Bassirou Diomaye Faye to become Africa’s youngest elected president

(BBC) Few had heard of him a year ago, and now he is set to become president.

Bassirou Diomaye Faye’s extraordinary rise caps a rollercoaster period in Senegalese politics that caught many off-guard.

Months in jail alongside ally and kingmaker Ousmane Sonko ended suddenly, with the pair released the week before the presidential election.

Now Mr Clean, as he’s nicknamed, must get to work on the sweeping reforms he has promised.

“Methodical” and “modest” are words often used to describe the tax collector, who celebrates his 44th birthday on Monday.

Mr Faye fondly recalls his rural upbringing in Ndiaganiao, where he says he returns every Sunday to work the land.

His love and respect for village life is matched by his deep distrust of Senegal’s elites and establishment politics.

“He’s never been a minister and wasn’t a statesman so critics question his lack of experience,” analyst Alioune Tine tells the BBC.

“But, from Faye’s point of view, the insiders who’ve run the country since 1960 have made some catastrophic failures.”

Fighting poverty, injustice and corruption are top of Mr Faye’s agenda. While working at the Treasury, he and Mr Sonko created a union taskforce to tackle graft.

Gas, oil, fishing and defence deals must all be renegotiated to better serve the Senegalese people, says Mr Faye.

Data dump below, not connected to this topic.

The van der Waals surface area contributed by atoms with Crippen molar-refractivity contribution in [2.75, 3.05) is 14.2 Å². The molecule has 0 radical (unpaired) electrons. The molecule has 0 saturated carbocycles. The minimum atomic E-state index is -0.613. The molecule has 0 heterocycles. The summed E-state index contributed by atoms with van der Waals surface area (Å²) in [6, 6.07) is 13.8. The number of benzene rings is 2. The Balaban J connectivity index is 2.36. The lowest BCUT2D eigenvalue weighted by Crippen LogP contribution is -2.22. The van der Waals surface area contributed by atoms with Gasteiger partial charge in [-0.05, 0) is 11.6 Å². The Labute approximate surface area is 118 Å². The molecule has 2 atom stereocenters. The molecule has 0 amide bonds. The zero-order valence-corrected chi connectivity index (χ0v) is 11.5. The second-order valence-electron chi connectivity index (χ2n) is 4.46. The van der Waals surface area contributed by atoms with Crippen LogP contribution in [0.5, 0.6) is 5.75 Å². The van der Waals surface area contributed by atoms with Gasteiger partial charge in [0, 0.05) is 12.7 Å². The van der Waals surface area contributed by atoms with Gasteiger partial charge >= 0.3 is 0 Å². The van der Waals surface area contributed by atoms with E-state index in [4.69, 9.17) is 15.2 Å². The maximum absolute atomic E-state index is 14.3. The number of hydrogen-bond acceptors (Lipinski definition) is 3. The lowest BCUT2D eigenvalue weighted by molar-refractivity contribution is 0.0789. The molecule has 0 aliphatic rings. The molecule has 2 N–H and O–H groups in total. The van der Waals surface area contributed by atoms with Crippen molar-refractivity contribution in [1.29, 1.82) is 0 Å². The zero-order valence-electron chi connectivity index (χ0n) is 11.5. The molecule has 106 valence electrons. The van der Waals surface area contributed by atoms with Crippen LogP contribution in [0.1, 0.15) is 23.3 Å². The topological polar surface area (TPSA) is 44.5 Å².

He is ushering in an era of “sovereignty” and “rupture” as opposed to more of the same, he told voters, and that is especially true of ties to France.

Senegal’s president-elect says he will drop the much-criticised CFA franc currency, which is pegged to the euro and backed by former colonial power France.

Mr Faye wants to replace it with a new Senegalese, or regional West African, currency, although this will not be easy.

“He will have to deal with the reality of the budget to begin with… But I see that he has a lot of ambition,” former Prime Minister Aminata Touré, who served under outgoing President Macky Sall, tells the BBC.

Strengthening judicial independence and creating jobs for Senegal’s large young population are also key priorities for Mr Faye – neither of which “President Sall paid much attention to and it caught up with him”, Ms Touré adds.

She is not the only political heavyweight to have thrown her support behind the 44-year-old – former President Abdoulaye Wade did the same just two days before Sunday’s vote.

It is a remarkable turnaround for Mr Faye who spent the last 11 months in prison on charges of insurrection, and many more years before that in his ally’s shadow.

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